If you look back at the past ten years or so, the United States has come a long way in terms of the recession which took its toll in 2008. Everyone had a different reason for it happening, but where’s the truth? And more importantly, why aren’t people mad?
That brings us to The Big Short. It’s another cinematic gem that recently nabbed an Oscar nomination for Best Picture. Like many cautionary tales of media control before it such as The Truman Show, it also has a powerful message and one that probably hits more close to home for many folks.
It wasn’t that long ago when the housing bubble burst and our economy was completely upended. By the end of 2008, the country was shedding 800,000 jobs a month and foreclosures were wiping out neighborhoods. How could all of this happen? Didn’t we learn anything from the Great Depression? The Big Short delves into this question in an energized, Red Bull fueled approach to storytelling.
The beginning of the end
The first inkling of trouble came from Michael Burry, played with chilly focus by Christian Bale. It was Burry who followed a hunch that the housing market, rated AAA by the lending industry, was built on a foundation of sand. Make that quicksand. What does Burry do? He bets against it. In other words, he was going to make a lot of money when the housing market collapsed.
This kind of investment move attracts a lot of attention. Enter Jared Vennett, the super slick Deutsche Bank exec played by the equally smooth Ryan Gosling. He convinces hedge fund manager Mark Baum (Steve Carell) to get in on the action. Here’s where things in real life start to get a bit wonky. Make that very wonky.
Actions involving credit-default swaps and collateralized debt obligations start flying fast and furious. Nobody understands these complicated transactions — not even the people conducting them. Does that mean The Big Short won’t make sense for anyone not working on Wall Street? Quite the opposite as director Adam McKay (also a nomination!) breaks the fourth wall.
Breaking the fourth wall happens when an actor stops the action and turns to the camera to speak directly to the audience. What a novel concept! Yeah, Shakespeare does that in all his plays. In McKay and co-screenwriter Charles Randolph hands, that fourth wall breakage includes Margot Robbie in a bubble bath explaining what’s wrong with subprime mortgages. Crazy? Yes. Makes sense? Totally.
Margot isn’t the only celeb to provide pop up commentary on what’s going down. Celebrity chef Anthony Bourdain uses three-day-old fish soup as a financial metaphor while Selena Gomez uses blackjack to explain how a C.D.O. works. All you need to know is that it doesn’t really work, at least not for all of us down in here in the real world living paycheck to paycheck.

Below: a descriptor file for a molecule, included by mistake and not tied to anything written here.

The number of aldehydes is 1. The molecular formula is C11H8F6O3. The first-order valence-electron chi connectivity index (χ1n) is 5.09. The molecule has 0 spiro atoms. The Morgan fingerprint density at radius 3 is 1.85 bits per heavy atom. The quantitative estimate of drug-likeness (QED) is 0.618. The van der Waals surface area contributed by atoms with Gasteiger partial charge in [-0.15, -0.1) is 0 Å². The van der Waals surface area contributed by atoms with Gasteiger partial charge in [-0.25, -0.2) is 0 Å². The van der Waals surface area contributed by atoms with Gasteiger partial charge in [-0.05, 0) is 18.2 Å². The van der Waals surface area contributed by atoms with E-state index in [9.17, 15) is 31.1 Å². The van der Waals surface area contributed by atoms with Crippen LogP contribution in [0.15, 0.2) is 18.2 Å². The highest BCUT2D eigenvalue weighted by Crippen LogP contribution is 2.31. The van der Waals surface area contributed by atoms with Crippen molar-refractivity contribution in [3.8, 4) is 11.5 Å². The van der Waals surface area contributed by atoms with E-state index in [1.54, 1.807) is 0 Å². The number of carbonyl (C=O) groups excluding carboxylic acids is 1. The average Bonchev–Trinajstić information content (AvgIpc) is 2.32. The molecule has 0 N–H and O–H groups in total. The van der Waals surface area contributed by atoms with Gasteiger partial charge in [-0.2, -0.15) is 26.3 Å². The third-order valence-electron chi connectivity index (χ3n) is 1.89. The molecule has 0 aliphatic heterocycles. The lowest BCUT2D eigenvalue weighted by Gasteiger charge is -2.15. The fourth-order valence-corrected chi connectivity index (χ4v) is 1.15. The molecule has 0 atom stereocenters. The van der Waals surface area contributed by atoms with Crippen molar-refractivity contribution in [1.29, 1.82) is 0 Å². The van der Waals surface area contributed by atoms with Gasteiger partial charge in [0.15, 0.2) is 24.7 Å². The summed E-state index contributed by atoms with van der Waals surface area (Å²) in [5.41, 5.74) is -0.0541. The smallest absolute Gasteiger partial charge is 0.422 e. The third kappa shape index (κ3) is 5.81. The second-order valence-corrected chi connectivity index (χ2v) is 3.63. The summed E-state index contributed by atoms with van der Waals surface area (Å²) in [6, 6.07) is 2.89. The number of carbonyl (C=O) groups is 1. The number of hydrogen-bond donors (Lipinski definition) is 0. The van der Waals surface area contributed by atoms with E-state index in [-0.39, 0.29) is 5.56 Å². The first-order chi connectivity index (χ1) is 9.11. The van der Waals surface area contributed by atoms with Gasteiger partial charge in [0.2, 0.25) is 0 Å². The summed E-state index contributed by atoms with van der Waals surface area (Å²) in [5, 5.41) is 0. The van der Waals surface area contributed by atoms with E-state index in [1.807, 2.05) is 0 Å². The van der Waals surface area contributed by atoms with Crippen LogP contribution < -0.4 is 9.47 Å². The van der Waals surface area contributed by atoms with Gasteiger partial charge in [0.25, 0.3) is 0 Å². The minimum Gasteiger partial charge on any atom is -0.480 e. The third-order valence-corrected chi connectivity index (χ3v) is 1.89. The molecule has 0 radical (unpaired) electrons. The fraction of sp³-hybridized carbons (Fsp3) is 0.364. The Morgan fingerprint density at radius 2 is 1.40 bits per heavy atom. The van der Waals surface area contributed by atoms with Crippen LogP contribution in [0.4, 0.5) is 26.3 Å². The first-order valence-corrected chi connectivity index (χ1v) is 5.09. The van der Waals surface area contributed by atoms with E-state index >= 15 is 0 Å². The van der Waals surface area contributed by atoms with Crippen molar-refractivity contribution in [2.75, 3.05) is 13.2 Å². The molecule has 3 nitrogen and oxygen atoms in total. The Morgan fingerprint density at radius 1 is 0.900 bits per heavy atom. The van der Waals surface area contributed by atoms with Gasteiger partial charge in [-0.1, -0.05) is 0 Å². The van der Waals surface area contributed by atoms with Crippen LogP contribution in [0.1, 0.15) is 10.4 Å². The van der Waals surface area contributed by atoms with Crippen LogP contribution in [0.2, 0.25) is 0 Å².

Does this mean you’ll come away from watching The Big Short with a better understanding of how Wall Street players are only in it for the money? Well, you probably knew that already. It’s also why you might want to go back, stick your head out the window and shout, “I’m as mad as hell and I’m not going to take it anymore.” Actually, you probably will take it.
Anyone remember the Occupation Wall Street movement? This was a protest born out of the financial crisis that stirred up a lot of press. Folks camped out at “money spots” all across the country. There were drum circles and seminars but not a lot of action. If you ask anyone what the protesters demanded, they would be hard pressed to come up with an answer. When it turned cold, the protesters packed up their drums and headed home. They haven’t been back since.
The Big Ending
That spins back to the ending of The Big Short, where all the guilty parties have been identified and their crimes spelled out. The problem is that nothing happens. No one who had anything to do with the financial crisis has spent a day in jail. There might have been a few fines slapped around, but whatever money was lost was made up the next day. As for all of those heinous financial programs? They’re pretty much still in place.
At least the stock market has rebounded in a big way. How long will it stay that way? It depends on which economical pundit you ask. Lots of businesses have also recovered to pre-recession levels as well. Most industries have devoted themselves to using more technologically advanced equipment, such as GPS in construction, which allows them to work smarter instead of harder, and puts them in a better financial position.
That shouldn’t put your mind at ease though. The final bon mot from The Big Short is a suggestion to invest in water. Water? Why would there be a need to invest in water futures? Gee, maybe you should ask the people of Michigan who are currently getting poisoned by lead in the water. Mad enough yet?
Megan Wild is a home improvement specialist who like learning the ins and outs of the industry, which also includes the financial sector. Check out more of her speculations on her blog, Your Wild Home.